About the Pew Research Center’s Internet & American Life Project
The Pew Internet Project is an initiative of the Pew Research Center, a nonprofit “fact tank” that provides information on the issues, attitudes and trends shaping America and the world. The Pew Internet Project explores the impact of the internet on children, families, communities, the work place, schools, health care and civic/political life. The Project is nonpartisan and takes no position on policy issues. Support for the project is provided by The Pew Charitable Trusts.
This report is based on the findings of a daily tracking survey on Americans’ use of the Internet. The bulk of the results in this report are based on data from telephone interviews conducted by Princeton Survey Research Associates International between November 19 and December 20, 2008 among a sample of 2,253 adults, 18 and older, including 502 cell phone interviews as well as interviews conducted in Spanish. For results based on the total sample, one can say with 95% confidence that the error attributable to sampling and other random effects is plus or minus 2 percentage points. For results based Internet users (n=1,650), the margin of sampling error is plus or minus 3 percentage points.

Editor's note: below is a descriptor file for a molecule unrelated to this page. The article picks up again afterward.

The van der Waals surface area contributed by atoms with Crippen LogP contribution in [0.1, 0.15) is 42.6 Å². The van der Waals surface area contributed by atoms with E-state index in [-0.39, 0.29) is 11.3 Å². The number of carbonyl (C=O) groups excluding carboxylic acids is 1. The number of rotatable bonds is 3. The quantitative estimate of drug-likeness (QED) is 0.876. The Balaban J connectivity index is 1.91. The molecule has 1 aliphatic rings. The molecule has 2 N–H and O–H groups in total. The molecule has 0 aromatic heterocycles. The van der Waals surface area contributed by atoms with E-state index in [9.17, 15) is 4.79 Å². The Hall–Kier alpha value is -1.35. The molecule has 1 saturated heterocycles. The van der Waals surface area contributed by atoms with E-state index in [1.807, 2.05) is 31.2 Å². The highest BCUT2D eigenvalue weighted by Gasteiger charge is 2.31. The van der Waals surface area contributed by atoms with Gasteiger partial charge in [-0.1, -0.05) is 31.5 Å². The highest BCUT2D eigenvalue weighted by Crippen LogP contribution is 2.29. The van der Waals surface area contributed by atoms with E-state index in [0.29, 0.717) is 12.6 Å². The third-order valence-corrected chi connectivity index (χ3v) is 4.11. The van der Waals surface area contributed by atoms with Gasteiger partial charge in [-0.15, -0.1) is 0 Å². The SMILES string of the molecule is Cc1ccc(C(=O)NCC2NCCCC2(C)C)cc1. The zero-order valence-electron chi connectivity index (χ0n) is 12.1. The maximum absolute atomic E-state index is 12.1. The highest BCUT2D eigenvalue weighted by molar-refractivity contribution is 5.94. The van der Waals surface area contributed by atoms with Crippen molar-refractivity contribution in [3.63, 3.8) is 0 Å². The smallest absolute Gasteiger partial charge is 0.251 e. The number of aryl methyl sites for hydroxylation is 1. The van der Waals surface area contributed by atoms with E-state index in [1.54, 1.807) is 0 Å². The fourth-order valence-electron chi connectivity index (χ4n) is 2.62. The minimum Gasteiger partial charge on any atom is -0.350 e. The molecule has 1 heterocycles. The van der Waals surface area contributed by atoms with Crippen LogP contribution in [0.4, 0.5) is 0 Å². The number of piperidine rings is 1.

Data on Twitter, blogs and news consumption is from Pew Internet’s November 2008 Post-Election Survey, fielded between November 20 and December 4, 2008 with an n of 2,254 adults 18 and older and a margin of error +/- 2 percentage points for the total sample. For the sample based on internet users (n=1591) the margin of error is +/- 3 percentage points.
One data point in the memo is from our May 2008 survey fielded from April 8 to May 11, 2008, among a sample of 2,251 adults, 18 and older. For results based on the total sample in the May survey, one can say with 95% confidence that the error attributable to sampling and other random effects is plus or minus 2.4 percentage points. For results based Internet users (n=1,553), the margin of sampling error is plus or minus 2.8 percentage points. In addition to sampling error, question wording and practical difficulties in conducting telephone surveys may introduce some error or bias into the findings of opinion polls.